Anthony O’Brien, European rates and currency strategist at First State Investments, said one or two of the nine BoE monetary policymakers might vote for more bond buying as the BoE, like other central banks, turns warier about the outlook.

On Wednesday, the US Federal Reserve promised to keep rates near zero until inflation is on track to “moderately exceed” its 2% inflation target “for some time.”

“The tone of the minutes is likely to be dovish with downside risks becoming more prominent,” O’Brien said.

Britain suffered the biggest economic contraction among Group of Seven nations between April and June, slumping by 20%.

Monthly output by the end of July was 12% below its pre-COVID level, but the bounce-back is likely to slow as the government phases out its huge job protection scheme. At the same time, trade talks with the European Union risk collapse.

The next BoE’s bond-buying expansion is expected in November. The Monetary Policy Committee member most likely to have voted for an increase this week is Michael Saunders, who has said it is “quite likely” that the economy will need more stimulus.

Others have warned the economy could take longer to recover its pre-crisis size than the BoE’s forecast of the end of 2021.

Only the central bank’s chief economist, Andy Haldane, has sounded optimistic about the recovery.

Investors will watch for more clues in Thursday’s statement about the chance of the BoE resorting to negative rates.

Governor Andrew Bailey and some of his colleagues have stressed that they are considering the lessons from other central banks, including those of the euro zone and Japan, of taking rates below zero.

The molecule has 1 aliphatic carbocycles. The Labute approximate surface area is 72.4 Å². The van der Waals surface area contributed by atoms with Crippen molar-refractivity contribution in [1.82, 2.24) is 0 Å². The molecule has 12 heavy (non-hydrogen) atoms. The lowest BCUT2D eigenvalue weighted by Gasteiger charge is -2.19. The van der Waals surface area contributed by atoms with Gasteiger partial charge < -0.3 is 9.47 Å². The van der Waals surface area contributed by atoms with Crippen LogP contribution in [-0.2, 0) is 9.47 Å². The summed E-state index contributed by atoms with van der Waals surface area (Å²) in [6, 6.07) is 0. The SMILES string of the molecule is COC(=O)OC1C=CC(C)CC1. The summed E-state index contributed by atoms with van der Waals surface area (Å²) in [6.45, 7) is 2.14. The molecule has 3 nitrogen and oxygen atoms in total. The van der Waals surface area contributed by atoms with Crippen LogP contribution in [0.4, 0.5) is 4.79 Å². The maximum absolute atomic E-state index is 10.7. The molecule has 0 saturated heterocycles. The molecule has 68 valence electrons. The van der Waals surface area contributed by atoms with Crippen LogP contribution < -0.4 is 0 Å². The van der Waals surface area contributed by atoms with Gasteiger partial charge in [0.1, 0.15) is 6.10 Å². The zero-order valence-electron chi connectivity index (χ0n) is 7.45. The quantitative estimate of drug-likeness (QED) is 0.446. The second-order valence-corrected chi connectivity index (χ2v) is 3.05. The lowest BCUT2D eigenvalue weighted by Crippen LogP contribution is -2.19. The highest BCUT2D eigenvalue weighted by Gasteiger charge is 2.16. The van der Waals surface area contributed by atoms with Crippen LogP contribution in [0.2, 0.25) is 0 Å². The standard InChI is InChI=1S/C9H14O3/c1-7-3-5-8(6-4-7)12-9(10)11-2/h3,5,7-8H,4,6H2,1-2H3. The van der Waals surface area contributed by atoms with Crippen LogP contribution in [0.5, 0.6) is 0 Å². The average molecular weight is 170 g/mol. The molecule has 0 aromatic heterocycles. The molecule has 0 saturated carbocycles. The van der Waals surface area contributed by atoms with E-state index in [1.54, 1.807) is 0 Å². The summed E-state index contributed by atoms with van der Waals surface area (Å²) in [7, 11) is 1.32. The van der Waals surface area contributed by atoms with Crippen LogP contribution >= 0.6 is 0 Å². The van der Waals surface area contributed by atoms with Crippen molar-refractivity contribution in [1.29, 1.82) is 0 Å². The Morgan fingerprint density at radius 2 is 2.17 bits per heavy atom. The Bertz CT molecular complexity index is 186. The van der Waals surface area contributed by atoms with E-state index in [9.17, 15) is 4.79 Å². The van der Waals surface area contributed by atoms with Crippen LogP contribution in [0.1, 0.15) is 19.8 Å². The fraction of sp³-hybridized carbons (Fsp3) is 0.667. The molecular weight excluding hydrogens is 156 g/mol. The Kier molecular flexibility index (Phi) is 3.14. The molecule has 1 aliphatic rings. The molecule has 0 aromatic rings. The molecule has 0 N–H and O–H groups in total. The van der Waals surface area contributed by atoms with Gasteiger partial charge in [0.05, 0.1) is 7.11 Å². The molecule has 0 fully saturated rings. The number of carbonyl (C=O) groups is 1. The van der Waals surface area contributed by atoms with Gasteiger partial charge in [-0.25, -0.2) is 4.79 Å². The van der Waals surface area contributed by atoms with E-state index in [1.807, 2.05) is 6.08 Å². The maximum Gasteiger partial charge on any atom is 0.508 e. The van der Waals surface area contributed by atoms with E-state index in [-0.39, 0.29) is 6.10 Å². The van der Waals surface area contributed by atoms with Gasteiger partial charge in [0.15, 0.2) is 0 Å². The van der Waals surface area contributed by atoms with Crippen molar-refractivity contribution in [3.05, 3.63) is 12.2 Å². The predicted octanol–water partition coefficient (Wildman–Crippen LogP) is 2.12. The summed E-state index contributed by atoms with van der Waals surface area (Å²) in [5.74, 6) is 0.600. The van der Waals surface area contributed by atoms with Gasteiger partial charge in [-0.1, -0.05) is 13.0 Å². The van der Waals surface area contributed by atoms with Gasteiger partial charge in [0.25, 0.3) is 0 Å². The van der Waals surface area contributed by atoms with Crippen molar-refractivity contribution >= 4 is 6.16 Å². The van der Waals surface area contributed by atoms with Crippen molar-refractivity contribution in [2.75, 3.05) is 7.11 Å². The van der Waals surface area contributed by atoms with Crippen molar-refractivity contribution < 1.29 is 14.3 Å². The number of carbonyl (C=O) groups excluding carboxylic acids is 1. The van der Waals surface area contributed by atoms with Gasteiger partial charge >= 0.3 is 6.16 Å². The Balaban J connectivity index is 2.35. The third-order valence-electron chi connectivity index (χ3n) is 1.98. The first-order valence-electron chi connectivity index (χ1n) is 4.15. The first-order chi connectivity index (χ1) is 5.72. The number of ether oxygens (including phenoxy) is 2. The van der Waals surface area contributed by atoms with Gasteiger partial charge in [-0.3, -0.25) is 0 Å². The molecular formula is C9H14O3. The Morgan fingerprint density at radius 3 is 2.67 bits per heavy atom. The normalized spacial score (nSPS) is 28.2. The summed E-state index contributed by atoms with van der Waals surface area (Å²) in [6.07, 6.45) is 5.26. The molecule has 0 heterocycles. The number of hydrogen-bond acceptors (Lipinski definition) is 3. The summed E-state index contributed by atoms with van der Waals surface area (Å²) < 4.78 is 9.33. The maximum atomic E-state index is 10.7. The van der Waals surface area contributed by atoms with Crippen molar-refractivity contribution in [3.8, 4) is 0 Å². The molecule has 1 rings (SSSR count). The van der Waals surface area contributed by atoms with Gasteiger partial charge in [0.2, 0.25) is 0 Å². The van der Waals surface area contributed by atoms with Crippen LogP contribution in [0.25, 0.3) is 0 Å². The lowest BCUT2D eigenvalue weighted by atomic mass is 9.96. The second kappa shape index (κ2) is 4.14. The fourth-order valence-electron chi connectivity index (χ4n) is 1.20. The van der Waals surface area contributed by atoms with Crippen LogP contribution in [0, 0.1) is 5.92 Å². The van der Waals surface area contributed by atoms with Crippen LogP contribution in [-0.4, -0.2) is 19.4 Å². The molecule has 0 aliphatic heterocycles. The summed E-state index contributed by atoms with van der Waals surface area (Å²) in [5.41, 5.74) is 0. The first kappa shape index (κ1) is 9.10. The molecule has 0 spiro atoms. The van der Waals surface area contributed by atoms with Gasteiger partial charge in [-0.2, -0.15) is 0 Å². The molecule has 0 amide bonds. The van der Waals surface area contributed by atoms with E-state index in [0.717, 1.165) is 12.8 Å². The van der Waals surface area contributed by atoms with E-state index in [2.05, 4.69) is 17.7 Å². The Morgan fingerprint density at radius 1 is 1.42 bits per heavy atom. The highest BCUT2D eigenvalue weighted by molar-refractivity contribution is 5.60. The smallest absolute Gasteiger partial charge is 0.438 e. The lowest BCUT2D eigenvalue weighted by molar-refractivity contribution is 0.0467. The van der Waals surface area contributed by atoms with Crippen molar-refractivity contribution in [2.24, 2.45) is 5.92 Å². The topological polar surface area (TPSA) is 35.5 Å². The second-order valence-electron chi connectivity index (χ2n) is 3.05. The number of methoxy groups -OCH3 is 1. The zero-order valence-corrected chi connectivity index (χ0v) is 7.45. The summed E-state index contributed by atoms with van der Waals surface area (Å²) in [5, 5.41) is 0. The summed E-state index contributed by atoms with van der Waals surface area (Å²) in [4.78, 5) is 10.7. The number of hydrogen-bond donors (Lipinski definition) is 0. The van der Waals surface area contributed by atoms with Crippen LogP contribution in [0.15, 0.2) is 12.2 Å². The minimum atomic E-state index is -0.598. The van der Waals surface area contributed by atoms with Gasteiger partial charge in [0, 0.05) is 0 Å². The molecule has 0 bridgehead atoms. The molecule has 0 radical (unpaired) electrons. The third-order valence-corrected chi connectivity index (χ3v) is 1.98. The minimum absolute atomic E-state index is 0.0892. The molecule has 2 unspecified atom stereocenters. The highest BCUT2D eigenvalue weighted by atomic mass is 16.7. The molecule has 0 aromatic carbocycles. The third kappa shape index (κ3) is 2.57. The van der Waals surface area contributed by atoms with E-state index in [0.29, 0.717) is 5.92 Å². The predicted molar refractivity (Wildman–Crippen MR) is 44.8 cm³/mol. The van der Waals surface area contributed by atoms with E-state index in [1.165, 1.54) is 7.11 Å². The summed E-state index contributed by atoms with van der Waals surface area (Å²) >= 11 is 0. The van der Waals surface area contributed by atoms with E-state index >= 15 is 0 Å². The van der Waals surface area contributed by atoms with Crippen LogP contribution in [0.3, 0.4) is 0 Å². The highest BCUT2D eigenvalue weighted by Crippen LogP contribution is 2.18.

BOJ holds fire, offers brighter view of economy as pandemic impact eases
17 September 2020, 5:16 AM

The Bank of Japan (BOJ) kept monetary policy steady on Thursday and offered a slightly more upbeat view of the economy than in July, suggesting that no immediate expansion of stimulus was needed to combat the coronavirus pandemic.

But the central bank warned of various risks to the outlook and repeated its readiness to ramp up monetary support “without hesitation” should the pandemic’s woes derail Japan’s recovery.

“Japan’s economy remains in a severe state but has started to pick up as business activity gradually resumes,” the BOJ said in a statement announcing its widely expected decision to keep monetary settings unchanged.

At the two-day rate review that ended on Thursday, the BOJ maintained its -0.1% short-term interest rate target and a pledge to guide 10-year government bond yields around zero. The decision was made by a 8-1 vote.

BOJ Governor Haruhiko Kuroda is expected to hold a news conference to explain the policy decision.

Trump urges reluctant Republicans to go higher on coronavirus relief
17 September 2020, 4:54 AM

President Donald Trump urged his fellow Republicans on Wednesday to go for “much higher numbers” in a coronavirus aid bill, as Washington remained deadlocked over economic relief from the crisis ahead of the November 3 elections.

“Go for the much higher numbers, Republicans, it all comes back to the USA anyway (one way or another!)” Trump wrote on Twitter Wednesday. Later in the day he spoke favorably about a proposal for $1.5 trillion in aid made by a bipartisan group of centrist lawmakers.